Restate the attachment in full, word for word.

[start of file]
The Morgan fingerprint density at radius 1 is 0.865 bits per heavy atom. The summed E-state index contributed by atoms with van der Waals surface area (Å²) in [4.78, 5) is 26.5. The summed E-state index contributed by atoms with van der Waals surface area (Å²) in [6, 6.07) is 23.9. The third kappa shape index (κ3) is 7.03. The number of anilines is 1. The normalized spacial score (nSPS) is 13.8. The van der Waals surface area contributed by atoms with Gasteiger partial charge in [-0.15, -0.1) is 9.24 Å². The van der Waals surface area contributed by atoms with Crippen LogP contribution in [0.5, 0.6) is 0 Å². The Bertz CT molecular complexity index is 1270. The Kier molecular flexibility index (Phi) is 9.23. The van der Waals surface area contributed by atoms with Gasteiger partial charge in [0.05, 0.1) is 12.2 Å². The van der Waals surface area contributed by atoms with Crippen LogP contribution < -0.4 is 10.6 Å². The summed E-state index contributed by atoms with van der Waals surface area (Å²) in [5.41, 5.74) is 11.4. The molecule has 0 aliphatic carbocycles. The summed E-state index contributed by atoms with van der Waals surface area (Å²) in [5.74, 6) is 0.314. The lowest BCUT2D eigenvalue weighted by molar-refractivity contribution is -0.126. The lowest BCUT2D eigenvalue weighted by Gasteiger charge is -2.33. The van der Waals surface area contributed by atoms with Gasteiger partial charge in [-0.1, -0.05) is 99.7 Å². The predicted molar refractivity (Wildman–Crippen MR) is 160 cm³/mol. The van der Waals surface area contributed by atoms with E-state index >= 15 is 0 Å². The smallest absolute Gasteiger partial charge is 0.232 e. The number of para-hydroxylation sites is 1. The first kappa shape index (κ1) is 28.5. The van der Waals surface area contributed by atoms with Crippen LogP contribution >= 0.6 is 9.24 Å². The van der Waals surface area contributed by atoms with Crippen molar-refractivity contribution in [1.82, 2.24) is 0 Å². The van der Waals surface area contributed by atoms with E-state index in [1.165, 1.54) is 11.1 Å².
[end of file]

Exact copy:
The Morgan fingerprint density at radius 1 is 0.865 bits per heavy atom. The summed E-state index contributed by atoms with van der Waals surface area (Å²) in [4.78, 5) is 26.5. The summed E-state index contributed by atoms with van der Waals surface area (Å²) in [6, 6.07) is 23.9. The third kappa shape index (κ3) is 7.03. The number of anilines is 1. The normalized spacial score (nSPS) is 13.8. The van der Waals surface area contributed by atoms with Gasteiger partial charge in [-0.15, -0.1) is 9.24 Å². The van der Waals surface area contributed by atoms with Crippen LogP contribution in [0.5, 0.6) is 0 Å². The Bertz CT molecular complexity index is 1270. The Kier molecular flexibility index (Phi) is 9.23. The van der Waals surface area contributed by atoms with Gasteiger partial charge in [0.05, 0.1) is 12.2 Å². The van der Waals surface area contributed by atoms with Crippen LogP contribution < -0.4 is 10.6 Å². The summed E-state index contributed by atoms with van der Waals surface area (Å²) in [5.41, 5.74) is 11.4. The molecule has 0 aliphatic carbocycles. The summed E-state index contributed by atoms with van der Waals surface area (Å²) in [5.74, 6) is 0.314. The lowest BCUT2D eigenvalue weighted by molar-refractivity contribution is -0.126. The lowest BCUT2D eigenvalue weighted by Gasteiger charge is -2.33. The van der Waals surface area contributed by atoms with Gasteiger partial charge in [-0.1, -0.05) is 99.7 Å². The predicted molar refractivity (Wildman–Crippen MR) is 160 cm³/mol. The van der Waals surface area contributed by atoms with E-state index >= 15 is 0 Å². The smallest absolute Gasteiger partial charge is 0.232 e. The number of para-hydroxylation sites is 1. The first kappa shape index (κ1) is 28.5. The van der Waals surface area contributed by atoms with Crippen LogP contribution >= 0.6 is 9.24 Å². The van der Waals surface area contributed by atoms with Crippen molar-refractivity contribution in [1.82, 2.24) is 0 Å². The van der Waals surface area contributed by atoms with E-state index in [1.165, 1.54) is 11.1 Å².